in a particular specific role, or completed specific industry training will you be
considered for a certain position. I think this results in the loss of very competent
people from the industry.”
Would you consider taking less money for more work
yes 39%
no 61%
As we are all aware, pay is just one factor when choosing a career. While the majority of respondents said
they would not consider taking less money for more work flexibility, a significant proportion (39%) said they
would. Although adequate pay is obviously essential in attracting and retaining staff, for some, other benefits
are equally important.
When respondents who said they would consider taking less money for more work flexibility were asked
why, the main reasons again included achieving a better work / life balance and family commitments.
“I have worked for five years as an international field engineer in remote locations
of the world, working more than 20 hours straight. The motivation? The challenge
and of course the money. But there comes a point in your life where you need to
weight priorities and look for a more balanced life. This change in life might require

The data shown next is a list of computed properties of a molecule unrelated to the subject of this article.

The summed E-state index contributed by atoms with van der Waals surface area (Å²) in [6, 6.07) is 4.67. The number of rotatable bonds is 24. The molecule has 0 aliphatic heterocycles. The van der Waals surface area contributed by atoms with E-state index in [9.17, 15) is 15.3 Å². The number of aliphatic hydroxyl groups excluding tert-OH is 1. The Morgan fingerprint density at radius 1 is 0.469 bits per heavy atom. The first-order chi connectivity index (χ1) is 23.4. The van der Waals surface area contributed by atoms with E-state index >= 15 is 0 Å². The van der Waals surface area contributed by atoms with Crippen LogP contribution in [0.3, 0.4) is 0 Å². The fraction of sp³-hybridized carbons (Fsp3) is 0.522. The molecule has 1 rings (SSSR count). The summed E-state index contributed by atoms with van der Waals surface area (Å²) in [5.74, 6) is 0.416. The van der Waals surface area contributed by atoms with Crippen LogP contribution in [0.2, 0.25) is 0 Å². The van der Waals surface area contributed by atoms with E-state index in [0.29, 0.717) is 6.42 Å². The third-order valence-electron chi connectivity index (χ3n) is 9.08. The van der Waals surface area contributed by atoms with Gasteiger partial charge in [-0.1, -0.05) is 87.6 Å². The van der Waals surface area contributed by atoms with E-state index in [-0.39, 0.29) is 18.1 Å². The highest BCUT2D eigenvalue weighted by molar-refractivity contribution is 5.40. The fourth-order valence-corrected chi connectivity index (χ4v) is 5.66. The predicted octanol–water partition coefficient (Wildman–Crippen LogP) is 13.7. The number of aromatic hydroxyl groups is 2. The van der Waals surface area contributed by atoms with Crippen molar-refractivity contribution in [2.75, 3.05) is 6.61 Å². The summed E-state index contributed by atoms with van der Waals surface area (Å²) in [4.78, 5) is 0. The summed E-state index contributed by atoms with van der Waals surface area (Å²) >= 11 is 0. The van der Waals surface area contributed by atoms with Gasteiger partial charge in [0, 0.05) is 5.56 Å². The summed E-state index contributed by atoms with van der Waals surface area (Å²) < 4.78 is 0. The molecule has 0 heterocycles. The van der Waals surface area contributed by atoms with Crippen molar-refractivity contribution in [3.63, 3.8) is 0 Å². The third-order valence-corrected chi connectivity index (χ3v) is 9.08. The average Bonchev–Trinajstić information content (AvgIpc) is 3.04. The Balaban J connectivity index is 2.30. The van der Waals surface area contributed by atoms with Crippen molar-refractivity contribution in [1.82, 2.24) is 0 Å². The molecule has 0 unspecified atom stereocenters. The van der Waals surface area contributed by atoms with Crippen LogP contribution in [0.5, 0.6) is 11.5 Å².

a cut in your pay. But like everything in life, we lose in one side but win on the other
one. In the end it’s a matter of doing what you love and being happy with what you
“Flexibility is not an issue for me as my husband’s work is extremely flexible.
More of an issue is certain personal preferences that do not align with gaining the
experience executive leadership are expected to have. I will not move my family
around internationally every three to four years and therefore I will not have the
opportunity to gain the same level of experience as those who do. But, I also
believe that if the industry only promotes individuals that make such personal
sacrifice for advancement, they are committed to a set of leaders who have a
similar way of working and approach to problem solving, one that is potentially very
different from their workforce.”
“Even though I enjoy working in the oil and gas sector I love my family time and
being an engineer in this sector basically means that you don’t have much of a
social life unless you are a manager.”